How do Interest Rates impact on our Daily Life?

Lorenzo Bagnato

9 February 2023 - 15:14

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Interest rates have an incredibly strong impact on our everyday life, though not everyone knows about it. In this article, we explain their fundamental role in the economy.

How do Interest Rates impact on our Daily Life?

A scary and bureaucratic term that is in everyone’s ears but few people actually know its meaning. Many think, or hope, that it’s simply a far away reality that only professional economists should know. However, you will find that interest rates have everything to do with your daily finances, and therefore your daily life.

But what are interest rates? What do they impact and how? And, most importantly, how does it come back down to us, the common people that simply try to go on with our existences.

We will find out in this brief guide on interest rates.

What are interest rates

First and foremost, a bit of basic macroeconomy. Interest rates are, briefly, the “cost” of money. Have you ever asked for a loan to a bank? A mortgage for a new house perhaps? Well, then you will know that the bank will, yes, lend you money, but then will ask them back with some interest.

And the rate of that interest is exactly what we are talking about. A nation’s central bank decides the interest rates that every other bank will have to charge clients for. Whenever someone “borrows” money from that institute, they will have to give it back at a high or low interest rate, depending on what the central bank decides.

What do interest rates impact

Why would a central bank raise interest rates? Why would they raise the cost of the same money they are printing out for everybody? The answer is, as always, complicated.

There are times in a developed economy when there should be more (or less) money in circulation. This is necessary to keep the value of that money stable.

Imagine this: there is a sudden virus that kills off 99% of banana plantations. Luckily, I am the happy owner of one of the few remaining bananas in the world. I would, of course, sell it at very, very high prices. The value of bananas has skyrocketed because there is now a limited amount of it.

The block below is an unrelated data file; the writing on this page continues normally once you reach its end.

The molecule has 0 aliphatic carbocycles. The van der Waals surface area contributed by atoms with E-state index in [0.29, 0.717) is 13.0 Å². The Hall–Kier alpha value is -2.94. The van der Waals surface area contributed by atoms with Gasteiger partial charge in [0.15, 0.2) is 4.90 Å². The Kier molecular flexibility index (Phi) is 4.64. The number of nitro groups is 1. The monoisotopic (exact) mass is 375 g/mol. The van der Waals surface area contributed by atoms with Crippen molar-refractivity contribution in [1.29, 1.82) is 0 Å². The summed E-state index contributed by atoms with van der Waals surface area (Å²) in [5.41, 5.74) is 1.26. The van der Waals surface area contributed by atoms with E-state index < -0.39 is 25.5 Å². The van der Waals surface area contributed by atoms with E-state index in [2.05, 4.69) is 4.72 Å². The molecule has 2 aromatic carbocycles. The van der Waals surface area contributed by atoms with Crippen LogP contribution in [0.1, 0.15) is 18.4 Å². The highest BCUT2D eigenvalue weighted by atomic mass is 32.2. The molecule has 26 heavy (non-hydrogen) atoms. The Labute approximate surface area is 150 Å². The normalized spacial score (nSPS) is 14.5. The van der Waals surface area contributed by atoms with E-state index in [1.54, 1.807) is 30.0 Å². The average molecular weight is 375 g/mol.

Now think of money in the same way. If there’s too much currency in circulation, money will be worth less and vice-versa. Hence, the job of central banks is precisely to keep the amount of money circulating stable, in order to avoid volatility in its value.

How can interest rate change the amount of money in circulation

By raising or lowering the “cost” of money (or, by raising or lowering interest rates), central banks can control the amount of money going around.

It’s a simple prediction on human nature. If money costs “more”, so there are high interest rates, people would be less inclined to spend it and rather keep it for themselves. Why would I sell the only banana remaining in the world to the first offer?

If, on the other hand, money costs “less”, so there are low interest rates, much more currency circulates in the market. There are more investments, more sales and the economy simply runs better. Until, that is, the money circulating is so much that it becomes virtually worthless.

And that is when inflation occurs.

Interest rates and inflation

An inattentive central bank would simply keep money circulation free and limitless. After all, so many people are spending, why stop now? Because, as we said before, when there is too much currency in circulation its value decreases rapidly. This phenomenon is known as “inflation”.

Indeed, there is a “healthy” level of inflation many central banks strive for (again, because money circulating is good for the economy). However, when it gets too high, central banks must pull the brakes.

Therefore, it is their duty to raise interest rates, making money more expensive, whenever inflation gets too high.

In short, raising interest rates allows inflation to go down.

How do interest rate impact my daily life

As we all know by now, interest rates have a massive impact on our daily lives. When interest rates are high, people will need to pay back a higher amount of money whenever taking a loan from a bank.

Not only that but, with less money circulating, the overall economy simply struggles to grow. With high interest rates there is always the very real possibility of incurring a recession, because investors and banks prefer to hang to their money rather than spend it.

In these months, central banks have raised interest rates to fight the massive post-Covid inflation. And indeed, many are also worried that we could fall into a recession by the end of 2023.

But inflation could have far worse effects than a recession, therefore central banks must hang tight and keep interest rates high.

And, as we tried to explain into this article, the results for everyone could be catastrophic.

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